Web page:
Olivia Cooke and Jack O’Connell shine in a melodramatic, but immersive romantic tragedy that mimics the isolation and loss of our current moment.
Based on an Aja Gabel short story and directed by Chad Hartigan, Little Fish follows a married couple as they try to hold onto what they love in a world ravaged by a pandemic. In a lot of ways, there are eerie similarities with our present reality, but the main difference is that the virus in this film slowly takes away memories – functioning very similarly to Alzheimer’s. In the midst of a flurry of pandemic-themed media coming out which tries to reflect the situation which the world is presently in, Little Fish manages to distinguish itself from the crowd with its brilliant leads and emotional resonance.
The couple in question are Emma, (Olivia Cooke), a young English vet, and Jude, (Jack O’Connell), a band photographer. Neither of their characters feels especially unique; they’re people that you’d see on the street and not bat an eyelid – but that actually works in the film’s favour. Early on, we find out that Jude has come down with the virus (Neuro Inflammatory Disorder (NIA)) and they spend the rest of the story trying to see how they can continue to hold onto the time they have left before all his memories are gone.
Individually, they’re both great performers: Cooke is incredibly expressive, buried in empathy for Jude as he loses his memory. O’Connell is less outwardly emotive but really effectively shows the terror of slowly losing your grip on everything you hold dear. Their chemistry together is persistently tender, from their banter to their arguments — everything feels like it comes from a place of love. They’re ultimately what holds Little Fish together.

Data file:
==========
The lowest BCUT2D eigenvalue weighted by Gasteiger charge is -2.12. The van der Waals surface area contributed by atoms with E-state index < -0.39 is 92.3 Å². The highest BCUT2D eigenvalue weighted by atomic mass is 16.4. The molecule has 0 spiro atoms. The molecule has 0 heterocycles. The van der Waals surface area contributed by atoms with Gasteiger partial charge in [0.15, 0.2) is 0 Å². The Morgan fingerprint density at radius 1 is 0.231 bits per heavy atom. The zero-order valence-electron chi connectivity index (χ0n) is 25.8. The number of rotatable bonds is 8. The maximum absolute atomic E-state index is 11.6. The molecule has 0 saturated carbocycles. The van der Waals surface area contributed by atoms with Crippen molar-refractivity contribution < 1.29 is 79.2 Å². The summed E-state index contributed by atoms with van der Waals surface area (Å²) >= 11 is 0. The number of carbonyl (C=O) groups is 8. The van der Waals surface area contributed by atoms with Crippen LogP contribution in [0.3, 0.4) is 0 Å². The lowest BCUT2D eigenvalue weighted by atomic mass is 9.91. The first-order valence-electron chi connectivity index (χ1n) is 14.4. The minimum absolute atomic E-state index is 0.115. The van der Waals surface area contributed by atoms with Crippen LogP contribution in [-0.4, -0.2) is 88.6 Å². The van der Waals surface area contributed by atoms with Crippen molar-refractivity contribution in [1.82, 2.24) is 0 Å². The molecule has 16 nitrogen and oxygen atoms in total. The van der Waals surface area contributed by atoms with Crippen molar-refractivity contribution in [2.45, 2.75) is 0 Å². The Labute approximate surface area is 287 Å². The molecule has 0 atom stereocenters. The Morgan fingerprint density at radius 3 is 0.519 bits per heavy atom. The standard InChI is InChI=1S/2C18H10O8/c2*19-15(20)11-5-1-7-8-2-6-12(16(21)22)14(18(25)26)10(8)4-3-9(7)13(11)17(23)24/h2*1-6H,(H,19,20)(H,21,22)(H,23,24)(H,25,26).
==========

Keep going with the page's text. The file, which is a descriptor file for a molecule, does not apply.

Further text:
The best scenes come when the two of them try to reconstruct some of Jude’s memories. As O’Connell struggles, the scene switches. A dress shifts from white to blue. A patio goes from summer to winter. The lights on a club wall change. Sean McElwee’s beautiful cinematography, combined with Josh Crockett’s sharp editing and the tender performances, make all these scenes hit hard. You feel the instability and pain that comes with the uncertainty of these lovers’ future. Nothing is stable or permanent anymore.
That sense of loss permeates throughout Hartigan’s story. There’s an eeriness that’s all too familiar to our current COVID anxiety: empty streets, constant bad news, collective trauma. Keegan DeWitt’s score rings with emotional truth, punctuating moments of quiet loss. Mattson Tomlin’s script offers up clever, harrowing moments when you see someone react to a dramatic onset loss of memory in public that gives some sense of unpredictability.
But Tomlin also conveys a lot of information in heavy-handed exposition dumps that don’t feel organic or interesting. The virus itself is vaguely defined and we never understand how it actually functions: How does someone get infected? Sometimes people are wearing masks and sometimes they aren’t. People will be around NIA-affected people for long periods of time and be fine, so how does transmission work? For all intents and purposes, the world seems to go on as normal, but with a few hastily mentioned travel restrictions and some ID checks.
This intangibility often means that it’s hard to feel grounded in the world outside of the couple. On the one hand, this adds to the intensity; on the other, the vagueness makes the stakes hazy. In the end, the specifics of the virus fall to the wayside and don’t really get in the way of the emotional truth of the story.
At the moment, we’re inundated with pandemic-related content, from documentaries to biopics as people rush to create the first great work about the conditions that we’re living in. Hartigan and Tomlin abandon the grandiose and zero in on the personal. As a result of this focus and some incredible performances, Little Fish is a heart-wrenching tale of struggle and loss that resonates with our present moment.
Little Fish is currently available in theaters and on demand.